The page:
An absolute alld unqualified sale of a patented machine carries with it the right of use, but the courts will permit a severance of ownership and right of use where the patentee has chosen to dis:;ever them, and his intention to do so is not doubtful.
In Equity. E. TV. Clarke, for complainants. J. E. Abbott, for defendants. Before LOWELL and NELSON, JJ. LOWELL, J. The plaintiffs have succeeded to the rigMs and liabilities of the Cook & Porter Needle Company, and of Lewis B. Porter, in respect to certain patents, and the contracts and dealings relating thereto. Tbey bring this suit to enjoin the use of seven machines, containing improvement3 in the art of grinding needles, invented by one Mallett, for which a patent (No. 172,G3\) was issued to the Cook & Porter Needle Company, January 25, 187G. It is agreed that since July 1, 1880, the defendants have used six machines containing the improvements. The dispute turns on the construction of a contract between Lewis B. Porter and the defendants, which tIle plaintiffs call a lease of the machines, and the defendants, a Bale. The contract is as follo\ys:
PORTER NEEDLE CO. V. NAT. NEEDLE CO·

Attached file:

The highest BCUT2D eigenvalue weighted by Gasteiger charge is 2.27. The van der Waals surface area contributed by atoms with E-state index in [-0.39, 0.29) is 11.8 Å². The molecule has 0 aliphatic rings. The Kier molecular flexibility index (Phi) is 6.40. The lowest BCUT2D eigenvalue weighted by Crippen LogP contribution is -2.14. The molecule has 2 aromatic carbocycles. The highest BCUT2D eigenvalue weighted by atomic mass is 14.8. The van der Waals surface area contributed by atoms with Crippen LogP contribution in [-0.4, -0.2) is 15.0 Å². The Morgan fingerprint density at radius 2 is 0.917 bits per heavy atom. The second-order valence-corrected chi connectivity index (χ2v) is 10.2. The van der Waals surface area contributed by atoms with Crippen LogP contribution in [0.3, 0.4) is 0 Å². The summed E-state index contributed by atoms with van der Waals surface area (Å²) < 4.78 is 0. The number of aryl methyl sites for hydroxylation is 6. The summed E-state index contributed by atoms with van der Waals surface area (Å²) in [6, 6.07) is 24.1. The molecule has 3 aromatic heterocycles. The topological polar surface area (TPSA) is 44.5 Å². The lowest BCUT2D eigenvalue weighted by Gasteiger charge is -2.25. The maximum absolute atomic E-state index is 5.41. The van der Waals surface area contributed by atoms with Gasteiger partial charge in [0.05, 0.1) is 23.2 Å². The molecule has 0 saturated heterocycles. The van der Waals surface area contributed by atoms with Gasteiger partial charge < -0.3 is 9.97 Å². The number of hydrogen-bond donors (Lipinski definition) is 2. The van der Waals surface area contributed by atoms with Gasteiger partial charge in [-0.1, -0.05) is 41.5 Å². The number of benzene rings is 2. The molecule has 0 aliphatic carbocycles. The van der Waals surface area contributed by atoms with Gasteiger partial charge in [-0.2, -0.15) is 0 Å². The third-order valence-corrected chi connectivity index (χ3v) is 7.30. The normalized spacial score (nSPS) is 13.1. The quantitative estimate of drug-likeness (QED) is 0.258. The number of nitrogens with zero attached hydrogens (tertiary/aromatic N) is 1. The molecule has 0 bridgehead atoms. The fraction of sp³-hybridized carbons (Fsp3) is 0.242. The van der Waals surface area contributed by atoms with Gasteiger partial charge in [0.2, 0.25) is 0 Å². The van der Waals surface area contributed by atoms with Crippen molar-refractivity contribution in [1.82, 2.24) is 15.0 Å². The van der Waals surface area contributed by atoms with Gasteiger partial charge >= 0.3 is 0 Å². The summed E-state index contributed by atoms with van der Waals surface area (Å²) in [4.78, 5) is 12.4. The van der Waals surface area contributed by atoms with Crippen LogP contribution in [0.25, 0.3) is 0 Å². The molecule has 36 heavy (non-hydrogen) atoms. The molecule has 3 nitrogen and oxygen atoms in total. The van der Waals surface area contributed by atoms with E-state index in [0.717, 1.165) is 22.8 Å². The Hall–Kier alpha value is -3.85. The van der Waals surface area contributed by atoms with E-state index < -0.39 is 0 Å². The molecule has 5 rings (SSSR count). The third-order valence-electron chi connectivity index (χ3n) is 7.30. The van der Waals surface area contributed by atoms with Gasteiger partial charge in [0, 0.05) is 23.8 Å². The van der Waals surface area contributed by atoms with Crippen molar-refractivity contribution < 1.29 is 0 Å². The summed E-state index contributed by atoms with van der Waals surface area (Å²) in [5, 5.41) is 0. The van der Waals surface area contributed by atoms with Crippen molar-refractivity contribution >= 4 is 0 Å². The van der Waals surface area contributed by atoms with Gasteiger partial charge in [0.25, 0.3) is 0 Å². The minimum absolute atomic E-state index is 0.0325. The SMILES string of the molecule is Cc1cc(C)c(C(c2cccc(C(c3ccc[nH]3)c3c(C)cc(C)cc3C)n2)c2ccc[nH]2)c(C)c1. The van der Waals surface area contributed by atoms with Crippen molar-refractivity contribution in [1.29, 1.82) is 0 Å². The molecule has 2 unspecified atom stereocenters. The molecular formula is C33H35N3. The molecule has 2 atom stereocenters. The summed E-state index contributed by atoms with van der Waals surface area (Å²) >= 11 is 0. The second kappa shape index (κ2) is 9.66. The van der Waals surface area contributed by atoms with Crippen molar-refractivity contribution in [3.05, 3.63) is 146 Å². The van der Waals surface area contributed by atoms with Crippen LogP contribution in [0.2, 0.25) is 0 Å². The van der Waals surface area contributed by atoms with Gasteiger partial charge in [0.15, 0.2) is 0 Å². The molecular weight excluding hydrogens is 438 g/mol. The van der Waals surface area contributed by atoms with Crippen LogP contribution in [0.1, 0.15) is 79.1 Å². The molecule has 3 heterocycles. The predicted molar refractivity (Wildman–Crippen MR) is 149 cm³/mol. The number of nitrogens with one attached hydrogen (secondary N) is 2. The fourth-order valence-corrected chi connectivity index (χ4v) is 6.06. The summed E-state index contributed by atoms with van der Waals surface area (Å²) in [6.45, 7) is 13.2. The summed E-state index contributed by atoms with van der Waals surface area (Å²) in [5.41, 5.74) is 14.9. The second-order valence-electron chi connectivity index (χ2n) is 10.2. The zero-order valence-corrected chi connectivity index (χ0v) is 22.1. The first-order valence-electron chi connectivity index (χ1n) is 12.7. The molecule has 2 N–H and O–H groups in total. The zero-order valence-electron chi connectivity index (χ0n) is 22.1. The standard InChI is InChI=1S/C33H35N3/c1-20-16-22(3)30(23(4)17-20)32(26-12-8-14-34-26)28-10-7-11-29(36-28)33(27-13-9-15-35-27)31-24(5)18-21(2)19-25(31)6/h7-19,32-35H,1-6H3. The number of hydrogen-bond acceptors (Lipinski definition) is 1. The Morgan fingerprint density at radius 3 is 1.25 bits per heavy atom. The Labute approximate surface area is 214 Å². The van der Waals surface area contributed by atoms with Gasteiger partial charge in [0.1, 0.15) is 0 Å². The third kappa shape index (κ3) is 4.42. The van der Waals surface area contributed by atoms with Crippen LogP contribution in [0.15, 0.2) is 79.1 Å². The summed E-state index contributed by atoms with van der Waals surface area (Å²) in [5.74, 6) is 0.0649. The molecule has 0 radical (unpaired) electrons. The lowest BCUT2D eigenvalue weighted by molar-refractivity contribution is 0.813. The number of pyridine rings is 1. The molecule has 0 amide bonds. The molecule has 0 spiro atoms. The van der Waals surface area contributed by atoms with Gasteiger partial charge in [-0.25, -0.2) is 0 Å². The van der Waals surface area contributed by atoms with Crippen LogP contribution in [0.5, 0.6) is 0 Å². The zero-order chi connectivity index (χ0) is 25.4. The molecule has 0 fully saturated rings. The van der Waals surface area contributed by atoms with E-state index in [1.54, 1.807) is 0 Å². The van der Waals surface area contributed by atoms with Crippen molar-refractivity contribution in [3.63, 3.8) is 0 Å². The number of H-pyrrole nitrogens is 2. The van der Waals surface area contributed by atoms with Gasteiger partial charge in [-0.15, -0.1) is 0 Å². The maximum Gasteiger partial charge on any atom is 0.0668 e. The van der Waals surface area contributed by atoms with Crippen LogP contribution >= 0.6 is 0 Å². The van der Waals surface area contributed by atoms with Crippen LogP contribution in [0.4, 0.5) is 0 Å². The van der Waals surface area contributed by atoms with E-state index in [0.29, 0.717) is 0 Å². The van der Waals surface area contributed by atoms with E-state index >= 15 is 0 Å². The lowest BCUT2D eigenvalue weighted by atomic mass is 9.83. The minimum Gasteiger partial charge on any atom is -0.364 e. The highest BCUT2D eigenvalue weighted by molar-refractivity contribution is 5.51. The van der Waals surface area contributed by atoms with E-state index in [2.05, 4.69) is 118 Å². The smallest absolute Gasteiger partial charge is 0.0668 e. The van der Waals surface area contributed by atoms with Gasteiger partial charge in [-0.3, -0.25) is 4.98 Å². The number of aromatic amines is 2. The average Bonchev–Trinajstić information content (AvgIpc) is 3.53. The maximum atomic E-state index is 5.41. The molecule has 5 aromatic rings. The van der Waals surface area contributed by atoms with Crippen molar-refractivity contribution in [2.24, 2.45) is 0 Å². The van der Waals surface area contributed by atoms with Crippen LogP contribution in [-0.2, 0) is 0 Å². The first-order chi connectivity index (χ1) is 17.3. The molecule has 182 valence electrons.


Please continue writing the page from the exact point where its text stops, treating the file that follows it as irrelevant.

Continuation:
.. In consideration of the receipt in full of all bills and demands held against the Cook & Porter Needle Company by the National Needle Company, I do hereby agree to allow the National Needle Company the free use of the seven patent reducing, belting, and pointing machines now in their possession, from July 2, 1877, until April 1, 1878, and the further use of said machines at a royalty of one-quarter the saving made by the above-named machinery over the same class of work done by hand from April 1, 1878, to .July 1, 1880. " The said seven machines are valued at eight hundred dollars, the receipt of which is acknowledged, and are exchangeable, either separately or together, for other machines made under the same letters patent, at the same pro rata valuation; the difference in price of machine, if any, to be paid by said National Needle Company. " I grant the above right to use said patented machines. by virtue of my ownership of [mentioning several patents,] and the National Needle COlllpany is to have the right to use, without extra royalty, any improvement made, or caused to be made, by me on said machines, during the time of this agreement. "Newton, September 12, 1877. LEWIS B. PortTEIt, "National Needle Co. .. GEOTIGE H. BLELOCII, Manager."